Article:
I am often the first one to defend our technological age. I love all of the advances I've seen in my lifetime. I had one of the first computers available to the general public back in the 80s and made sure my children learned how to use it. I own a smart phone and an iPad for my music files as well as a PC. When pagers became available, I bought one then a tiny portable MP3 player. I've had digital recorders, cameras, and the list goes on. However, I've seen the downside of these things as well, in my own life and looking around at others.
When my children were young, I was actively involved with them, playing board games, going outside, hiking, cooking together and more. We did lots of arts and crafts and sang songs. We made their Halloween costumes and decorations. We strung popcorn and cranberries for garlands on our holiday tree. I had nothing in my pocket distracting me from paying attention to them. When my granddaughter was young, in the last couple of years that I was raising her, I had a computer with games on it. I had always sworn off them before, but now life was incredibly stressful with both of my parents dying and my 20-year relationship ending, and I needed something to take my mind off things. She very quickly got used to my absence and would come right to my office looking for me. Often, she didn't say anything but crept away to do her own thing. Sometimes, she would bring a book or toy in, so she could be close to me. Luckily, I quickly realized what was happening and limited my computer time to after she had gone to bed. Eventually I got a smart phone. Now, that distraction was available to me all of the time. It was sad how accepting she became of it. Her younger brother tried to interact with me and whatever game I was playing, asking questions and asking for a turn. This made me feel terrible, and I soon gave up all games. I was shocked at how addicting they had become. It may have been my hardest addiction to give up.
So what are the ramifications of this trend? For one thing, we are giving our children a message that they are not important enough for our complete attention. We are also modeling dysfunctional behavior for them and helping to create a world in which everyone is virtually connected by physically or emotionally disconnected. And, most importantly, we are not always aware of imminent dangers. It has been found that there are more avoidable childhood accidents now than there were before cell phones became so common. I know that all children have accidents, and no matter how intently we are watching, things happen. But, there are more drownings, more children walking out in front of cars, etc. Many of these accidents have been due to parents being lost in their phones rather than watching their children. Also, child development is being hurt by the lack of emotional attachment found among families who depend on phones for communication and entertainment. Children learn how to communicate through actual verbal communication with their parents. Jack P. Shonkoff, a pediatrician and the director of Harvard’s Center on the Developing Child, refers to this as "serve and return." Babies and toddlers depend on verbal conversation to learn new words and learn how to use them properly. I found this wonderful article that explains it very well. www.theatlantic.com/magazine/archive/2018/07/the-dangers-of-distracted-parenting/561752/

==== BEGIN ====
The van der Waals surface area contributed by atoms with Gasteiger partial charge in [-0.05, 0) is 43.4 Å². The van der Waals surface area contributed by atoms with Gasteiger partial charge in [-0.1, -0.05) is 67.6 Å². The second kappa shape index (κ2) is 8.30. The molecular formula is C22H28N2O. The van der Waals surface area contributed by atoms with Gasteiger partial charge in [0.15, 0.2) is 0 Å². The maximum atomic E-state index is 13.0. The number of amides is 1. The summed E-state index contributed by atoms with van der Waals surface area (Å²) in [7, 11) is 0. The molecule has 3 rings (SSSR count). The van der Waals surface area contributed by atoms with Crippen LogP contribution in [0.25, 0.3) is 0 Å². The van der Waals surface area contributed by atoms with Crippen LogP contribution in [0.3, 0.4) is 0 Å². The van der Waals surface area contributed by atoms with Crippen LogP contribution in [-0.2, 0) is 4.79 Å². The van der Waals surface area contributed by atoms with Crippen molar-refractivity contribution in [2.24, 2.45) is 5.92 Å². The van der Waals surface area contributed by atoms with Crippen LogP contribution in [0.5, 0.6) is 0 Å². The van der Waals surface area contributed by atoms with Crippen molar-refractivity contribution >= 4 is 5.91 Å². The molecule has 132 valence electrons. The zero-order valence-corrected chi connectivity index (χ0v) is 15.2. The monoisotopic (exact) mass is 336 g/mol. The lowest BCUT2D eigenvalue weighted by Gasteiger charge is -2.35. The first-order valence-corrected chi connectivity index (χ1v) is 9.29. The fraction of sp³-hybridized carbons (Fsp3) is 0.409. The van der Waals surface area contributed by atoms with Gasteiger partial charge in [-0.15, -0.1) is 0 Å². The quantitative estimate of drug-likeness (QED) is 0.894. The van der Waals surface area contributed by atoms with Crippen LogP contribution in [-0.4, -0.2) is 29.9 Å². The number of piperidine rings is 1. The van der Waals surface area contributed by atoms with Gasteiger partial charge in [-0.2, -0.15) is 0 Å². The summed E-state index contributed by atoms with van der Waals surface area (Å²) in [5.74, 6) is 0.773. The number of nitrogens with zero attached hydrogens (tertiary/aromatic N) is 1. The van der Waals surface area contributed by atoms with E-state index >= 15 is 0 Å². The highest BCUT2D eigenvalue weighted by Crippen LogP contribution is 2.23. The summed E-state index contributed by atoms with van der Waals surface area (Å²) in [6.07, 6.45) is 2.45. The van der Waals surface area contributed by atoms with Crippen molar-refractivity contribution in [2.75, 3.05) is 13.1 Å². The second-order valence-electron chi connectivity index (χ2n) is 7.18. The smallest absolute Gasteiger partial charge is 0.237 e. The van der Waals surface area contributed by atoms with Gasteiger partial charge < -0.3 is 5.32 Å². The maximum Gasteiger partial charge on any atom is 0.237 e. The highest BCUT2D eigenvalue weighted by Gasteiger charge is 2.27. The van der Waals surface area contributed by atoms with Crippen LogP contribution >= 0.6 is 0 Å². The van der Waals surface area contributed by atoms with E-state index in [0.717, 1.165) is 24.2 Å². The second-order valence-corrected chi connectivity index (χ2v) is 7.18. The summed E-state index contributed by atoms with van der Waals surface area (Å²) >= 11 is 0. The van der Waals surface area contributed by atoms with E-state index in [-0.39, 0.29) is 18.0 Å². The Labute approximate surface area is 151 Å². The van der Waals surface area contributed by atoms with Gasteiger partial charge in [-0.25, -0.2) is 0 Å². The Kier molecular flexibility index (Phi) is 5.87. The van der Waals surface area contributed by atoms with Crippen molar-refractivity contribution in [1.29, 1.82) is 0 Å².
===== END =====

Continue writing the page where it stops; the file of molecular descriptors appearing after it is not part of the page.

So, does this mean that we all need to give up our phones? Certainly not. It just means that we need to be more aware of the time spent on our phones while our children are around. We should be interacting with them, having conversations where we look them in the eye. Mobile devices are important today, and our children need to be tech savvy. They should not be so dependent on them that they neglect physical contact with others, as I see often now. Teenagers are texting instead of chatting on the phone as I did at their age. They are obsessed with "selfies," posting photos of themselves instead of chronicling their memories as we did when we used cameras on vacations and events. They are missing those subtle verbal clues in the tone of voice or hesitations that we hear on the phone. They are missing the eye contact and physical clues that often help us understand what's really going on. And we are missing them when they text to us, their parents or grandparents. If one of my family members is texting more than a line or two, I insist that they call. I want to hear their voice. Video chatting can be fun if it doesn't dissolve into filters and silliness, though that has its place, too. It also enables us to have more meaningful contact with family and friends who are far away. As a grandparent, I valued my video calls with my grandchildren when they lived far away. And don't forget that anything we want to know about is right at our fingertips.
All-in-all, technology is a wonderful thing and has its place in our society and our families, but let's not forget our emotional attachments and the art of conversation. Nothing replaces the time spent with our children without distraction, and they will grow quicker than we realize at the time. I hope you don't lose that precious little time while they are young.